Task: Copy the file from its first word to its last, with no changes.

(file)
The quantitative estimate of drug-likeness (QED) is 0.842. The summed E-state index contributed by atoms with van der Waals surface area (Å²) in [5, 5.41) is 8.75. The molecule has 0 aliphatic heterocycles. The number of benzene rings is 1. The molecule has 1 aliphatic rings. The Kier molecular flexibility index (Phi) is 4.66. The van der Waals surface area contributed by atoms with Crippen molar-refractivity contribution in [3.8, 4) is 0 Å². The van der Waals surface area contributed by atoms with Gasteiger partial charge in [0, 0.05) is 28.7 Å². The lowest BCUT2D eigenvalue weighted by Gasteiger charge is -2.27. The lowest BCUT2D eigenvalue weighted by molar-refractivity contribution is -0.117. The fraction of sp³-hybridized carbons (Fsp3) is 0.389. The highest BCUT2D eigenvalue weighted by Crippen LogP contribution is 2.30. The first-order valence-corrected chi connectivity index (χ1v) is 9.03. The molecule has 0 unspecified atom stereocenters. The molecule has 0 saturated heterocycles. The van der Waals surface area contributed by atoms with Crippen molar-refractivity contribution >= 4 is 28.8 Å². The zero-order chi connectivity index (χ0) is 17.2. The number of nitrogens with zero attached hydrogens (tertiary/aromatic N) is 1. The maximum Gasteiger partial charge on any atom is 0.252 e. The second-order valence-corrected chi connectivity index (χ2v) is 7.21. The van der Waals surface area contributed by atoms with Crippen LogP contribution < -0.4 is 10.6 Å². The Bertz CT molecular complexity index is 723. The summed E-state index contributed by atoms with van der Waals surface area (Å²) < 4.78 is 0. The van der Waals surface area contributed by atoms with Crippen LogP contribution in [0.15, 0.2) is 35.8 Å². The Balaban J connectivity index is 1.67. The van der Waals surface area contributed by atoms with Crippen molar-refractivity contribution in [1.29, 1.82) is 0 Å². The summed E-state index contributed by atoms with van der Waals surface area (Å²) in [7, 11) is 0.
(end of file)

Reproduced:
The quantitative estimate of drug-likeness (QED) is 0.842. The summed E-state index contributed by atoms with van der Waals surface area (Å²) in [5, 5.41) is 8.75. The molecule has 0 aliphatic heterocycles. The number of benzene rings is 1. The molecule has 1 aliphatic rings. The Kier molecular flexibility index (Phi) is 4.66. The van der Waals surface area contributed by atoms with Crippen molar-refractivity contribution in [3.8, 4) is 0 Å². The van der Waals surface area contributed by atoms with Gasteiger partial charge in [0, 0.05) is 28.7 Å². The lowest BCUT2D eigenvalue weighted by Gasteiger charge is -2.27. The lowest BCUT2D eigenvalue weighted by molar-refractivity contribution is -0.117. The fraction of sp³-hybridized carbons (Fsp3) is 0.389. The highest BCUT2D eigenvalue weighted by Crippen LogP contribution is 2.30. The first-order valence-corrected chi connectivity index (χ1v) is 9.03. The molecule has 0 unspecified atom stereocenters. The molecule has 0 saturated heterocycles. The van der Waals surface area contributed by atoms with Crippen molar-refractivity contribution >= 4 is 28.8 Å². The zero-order chi connectivity index (χ0) is 17.2. The number of nitrogens with zero attached hydrogens (tertiary/aromatic N) is 1. The maximum Gasteiger partial charge on any atom is 0.252 e. The second-order valence-corrected chi connectivity index (χ2v) is 7.21. The van der Waals surface area contributed by atoms with Crippen LogP contribution < -0.4 is 10.6 Å². The Bertz CT molecular complexity index is 723. The summed E-state index contributed by atoms with van der Waals surface area (Å²) < 4.78 is 0. The van der Waals surface area contributed by atoms with Crippen LogP contribution in [0.15, 0.2) is 35.8 Å². The Balaban J connectivity index is 1.67. The van der Waals surface area contributed by atoms with Crippen molar-refractivity contribution in [1.29, 1.82) is 0 Å². The summed E-state index contributed by atoms with van der Waals surface area (Å²) in [7, 11) is 0.